Miotsukushi 澪標

Today Somemaru and I were walking through Nipponbashi on our way to a meeting at the National Bunraku Theater. On the sidewalk I noticed a steel plate, perhaps the cover for a water gauge. On it was the symbol for Osaka City, which I recently learned the significance of. I couldn’t recall the name in Japanese, so I asked Somemaru. He told me it is called a miotsukushi, or channel marker.

I commented that I thought the miotsukushi is a perfect symbol for Osaka given the city’s long heritage of shipping and mercantilism. Osaka is today recognized as one of the world’s great aquapolises, next to Amsterdam and Venice. Indeed Osaka lives up to its early modern nickname of “city of 808 bridges.”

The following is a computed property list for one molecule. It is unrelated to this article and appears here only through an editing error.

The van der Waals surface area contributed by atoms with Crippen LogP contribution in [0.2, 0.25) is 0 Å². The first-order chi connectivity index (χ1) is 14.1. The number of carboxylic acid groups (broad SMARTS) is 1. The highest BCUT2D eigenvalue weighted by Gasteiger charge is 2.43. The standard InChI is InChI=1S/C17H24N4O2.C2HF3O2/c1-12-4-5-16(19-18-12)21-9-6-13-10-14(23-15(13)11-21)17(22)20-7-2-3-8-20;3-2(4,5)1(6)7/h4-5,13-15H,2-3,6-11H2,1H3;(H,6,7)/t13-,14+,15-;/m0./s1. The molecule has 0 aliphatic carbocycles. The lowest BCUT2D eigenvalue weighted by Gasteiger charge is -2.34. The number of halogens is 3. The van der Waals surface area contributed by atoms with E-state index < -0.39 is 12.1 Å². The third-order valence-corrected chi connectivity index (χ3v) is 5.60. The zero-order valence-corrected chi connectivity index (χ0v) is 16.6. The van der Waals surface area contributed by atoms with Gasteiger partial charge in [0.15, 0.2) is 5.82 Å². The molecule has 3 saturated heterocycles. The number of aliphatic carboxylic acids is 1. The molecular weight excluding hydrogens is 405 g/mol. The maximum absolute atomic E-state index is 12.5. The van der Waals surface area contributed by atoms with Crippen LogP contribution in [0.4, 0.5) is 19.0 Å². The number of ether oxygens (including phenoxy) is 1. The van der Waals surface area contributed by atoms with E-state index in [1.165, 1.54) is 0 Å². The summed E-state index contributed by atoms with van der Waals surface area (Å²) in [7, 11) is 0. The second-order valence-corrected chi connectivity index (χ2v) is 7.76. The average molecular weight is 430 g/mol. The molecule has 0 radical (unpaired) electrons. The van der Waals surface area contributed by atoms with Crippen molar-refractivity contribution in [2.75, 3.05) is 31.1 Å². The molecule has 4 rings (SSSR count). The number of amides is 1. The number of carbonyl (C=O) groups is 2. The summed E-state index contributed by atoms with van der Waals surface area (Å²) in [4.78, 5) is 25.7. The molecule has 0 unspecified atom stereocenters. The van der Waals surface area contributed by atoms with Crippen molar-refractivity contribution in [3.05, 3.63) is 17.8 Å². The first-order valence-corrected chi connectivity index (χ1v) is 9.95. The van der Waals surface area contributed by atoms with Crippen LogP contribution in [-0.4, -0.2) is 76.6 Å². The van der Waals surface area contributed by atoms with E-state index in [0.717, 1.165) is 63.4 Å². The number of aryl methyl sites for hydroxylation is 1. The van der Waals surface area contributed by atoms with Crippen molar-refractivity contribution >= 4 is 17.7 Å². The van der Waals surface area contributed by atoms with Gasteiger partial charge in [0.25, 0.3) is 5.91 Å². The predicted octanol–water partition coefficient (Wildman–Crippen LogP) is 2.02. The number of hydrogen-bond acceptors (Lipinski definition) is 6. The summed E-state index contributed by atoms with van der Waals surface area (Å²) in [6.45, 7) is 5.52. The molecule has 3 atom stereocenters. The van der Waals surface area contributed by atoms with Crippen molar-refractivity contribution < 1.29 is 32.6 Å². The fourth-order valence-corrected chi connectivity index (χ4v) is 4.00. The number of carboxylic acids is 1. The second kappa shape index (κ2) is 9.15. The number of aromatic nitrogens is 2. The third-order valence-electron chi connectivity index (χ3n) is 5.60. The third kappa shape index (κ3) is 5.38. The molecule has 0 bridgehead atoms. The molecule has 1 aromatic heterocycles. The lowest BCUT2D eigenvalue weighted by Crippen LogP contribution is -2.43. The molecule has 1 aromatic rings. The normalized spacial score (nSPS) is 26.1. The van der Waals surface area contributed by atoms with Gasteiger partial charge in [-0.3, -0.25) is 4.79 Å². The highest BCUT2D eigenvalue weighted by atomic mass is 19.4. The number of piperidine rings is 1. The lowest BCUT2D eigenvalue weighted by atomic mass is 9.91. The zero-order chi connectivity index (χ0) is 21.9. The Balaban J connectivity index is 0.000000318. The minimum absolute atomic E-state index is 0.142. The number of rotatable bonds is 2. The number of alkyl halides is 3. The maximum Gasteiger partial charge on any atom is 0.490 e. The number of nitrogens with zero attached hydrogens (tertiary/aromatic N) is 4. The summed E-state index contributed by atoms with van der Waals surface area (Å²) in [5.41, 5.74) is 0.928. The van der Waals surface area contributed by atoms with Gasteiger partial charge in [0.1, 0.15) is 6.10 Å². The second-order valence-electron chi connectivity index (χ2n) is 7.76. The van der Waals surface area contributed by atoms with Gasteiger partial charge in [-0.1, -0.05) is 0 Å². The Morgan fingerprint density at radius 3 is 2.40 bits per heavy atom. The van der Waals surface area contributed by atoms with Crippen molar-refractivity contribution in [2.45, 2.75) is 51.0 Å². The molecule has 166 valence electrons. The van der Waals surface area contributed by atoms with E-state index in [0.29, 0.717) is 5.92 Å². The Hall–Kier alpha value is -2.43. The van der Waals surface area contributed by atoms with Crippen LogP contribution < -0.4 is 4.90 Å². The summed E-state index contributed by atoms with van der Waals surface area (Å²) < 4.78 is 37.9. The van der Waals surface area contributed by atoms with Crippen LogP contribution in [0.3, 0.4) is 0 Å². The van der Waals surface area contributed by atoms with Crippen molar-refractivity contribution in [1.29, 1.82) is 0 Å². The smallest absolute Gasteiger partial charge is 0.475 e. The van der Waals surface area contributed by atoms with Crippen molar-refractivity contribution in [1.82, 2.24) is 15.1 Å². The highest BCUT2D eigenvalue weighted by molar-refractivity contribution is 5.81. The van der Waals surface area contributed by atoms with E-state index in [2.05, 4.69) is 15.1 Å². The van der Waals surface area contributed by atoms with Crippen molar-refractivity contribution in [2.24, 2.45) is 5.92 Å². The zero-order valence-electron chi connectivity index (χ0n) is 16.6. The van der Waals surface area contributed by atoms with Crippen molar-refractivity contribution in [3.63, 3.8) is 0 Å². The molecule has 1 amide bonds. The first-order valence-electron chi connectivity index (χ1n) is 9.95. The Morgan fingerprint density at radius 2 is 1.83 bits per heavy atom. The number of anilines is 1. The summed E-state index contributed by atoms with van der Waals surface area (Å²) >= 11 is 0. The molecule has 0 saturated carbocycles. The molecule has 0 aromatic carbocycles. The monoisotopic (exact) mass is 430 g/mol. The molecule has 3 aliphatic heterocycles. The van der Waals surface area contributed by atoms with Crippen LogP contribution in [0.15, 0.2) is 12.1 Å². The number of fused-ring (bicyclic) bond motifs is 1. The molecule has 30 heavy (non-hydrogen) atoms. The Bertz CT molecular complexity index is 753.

Somemaru told me that, yes, Osaka’s senba (pier, dock, boat landing, place of shipping, etc.) heritage was likely a significant factor in the choice of miotsukushi for city symbol, but it was most certainly chosen, too, for its presence in popular folk songs, multiple meanings (puns, such as mi o tsukushi, or “to give all of oneself” to something or someone), and literary connections, to works such as Man’yôshû (Collection of Ten-thousand Leaves, ca. 759 [book 14]) and other poetry collections, and to the chapter of the same name (Miotsukushi) in Genji monogatari (Tales of Genji, ca. early 11th century). There is even an incense with the name miotsukushi. It is of importance that Osaka’s symbol represents “skewers in [marking] the pulse of the water,” but also of great significance is its deep connections to traditional cultures.





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